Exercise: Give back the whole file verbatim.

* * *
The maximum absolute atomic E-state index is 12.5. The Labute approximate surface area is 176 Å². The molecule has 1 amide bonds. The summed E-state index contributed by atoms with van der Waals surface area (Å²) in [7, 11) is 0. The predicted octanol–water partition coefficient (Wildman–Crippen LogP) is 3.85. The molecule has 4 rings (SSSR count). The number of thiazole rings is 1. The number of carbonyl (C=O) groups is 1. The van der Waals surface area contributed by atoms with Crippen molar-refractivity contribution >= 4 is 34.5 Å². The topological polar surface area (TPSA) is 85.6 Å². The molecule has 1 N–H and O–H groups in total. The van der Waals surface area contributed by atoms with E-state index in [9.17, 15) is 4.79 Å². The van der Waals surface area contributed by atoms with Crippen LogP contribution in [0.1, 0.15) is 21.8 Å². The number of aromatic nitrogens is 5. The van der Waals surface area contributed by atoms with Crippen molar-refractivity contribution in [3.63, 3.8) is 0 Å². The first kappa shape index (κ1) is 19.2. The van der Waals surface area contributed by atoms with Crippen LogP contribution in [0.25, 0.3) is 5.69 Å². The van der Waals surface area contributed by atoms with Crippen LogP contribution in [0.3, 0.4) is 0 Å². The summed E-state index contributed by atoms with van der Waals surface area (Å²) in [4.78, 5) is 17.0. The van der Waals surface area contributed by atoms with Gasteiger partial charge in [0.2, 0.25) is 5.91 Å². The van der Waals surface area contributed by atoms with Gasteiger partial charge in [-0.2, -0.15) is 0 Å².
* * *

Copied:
The maximum absolute atomic E-state index is 12.5. The Labute approximate surface area is 176 Å². The molecule has 1 amide bonds. The summed E-state index contributed by atoms with van der Waals surface area (Å²) in [7, 11) is 0. The predicted octanol–water partition coefficient (Wildman–Crippen LogP) is 3.85. The molecule has 4 rings (SSSR count). The number of thiazole rings is 1. The number of carbonyl (C=O) groups is 1. The van der Waals surface area contributed by atoms with Crippen molar-refractivity contribution >= 4 is 34.5 Å². The topological polar surface area (TPSA) is 85.6 Å². The molecule has 1 N–H and O–H groups in total. The van der Waals surface area contributed by atoms with E-state index in [9.17, 15) is 4.79 Å². The van der Waals surface area contributed by atoms with Crippen LogP contribution in [0.1, 0.15) is 21.8 Å². The number of aromatic nitrogens is 5. The van der Waals surface area contributed by atoms with Crippen molar-refractivity contribution in [3.63, 3.8) is 0 Å². The first kappa shape index (κ1) is 19.2. The van der Waals surface area contributed by atoms with Crippen LogP contribution in [0.25, 0.3) is 5.69 Å². The van der Waals surface area contributed by atoms with Crippen LogP contribution in [0.3, 0.4) is 0 Å². The summed E-state index contributed by atoms with van der Waals surface area (Å²) in [4.78, 5) is 17.0. The van der Waals surface area contributed by atoms with Gasteiger partial charge in [0.2, 0.25) is 5.91 Å². The van der Waals surface area contributed by atoms with Gasteiger partial charge in [-0.2, -0.15) is 0 Å².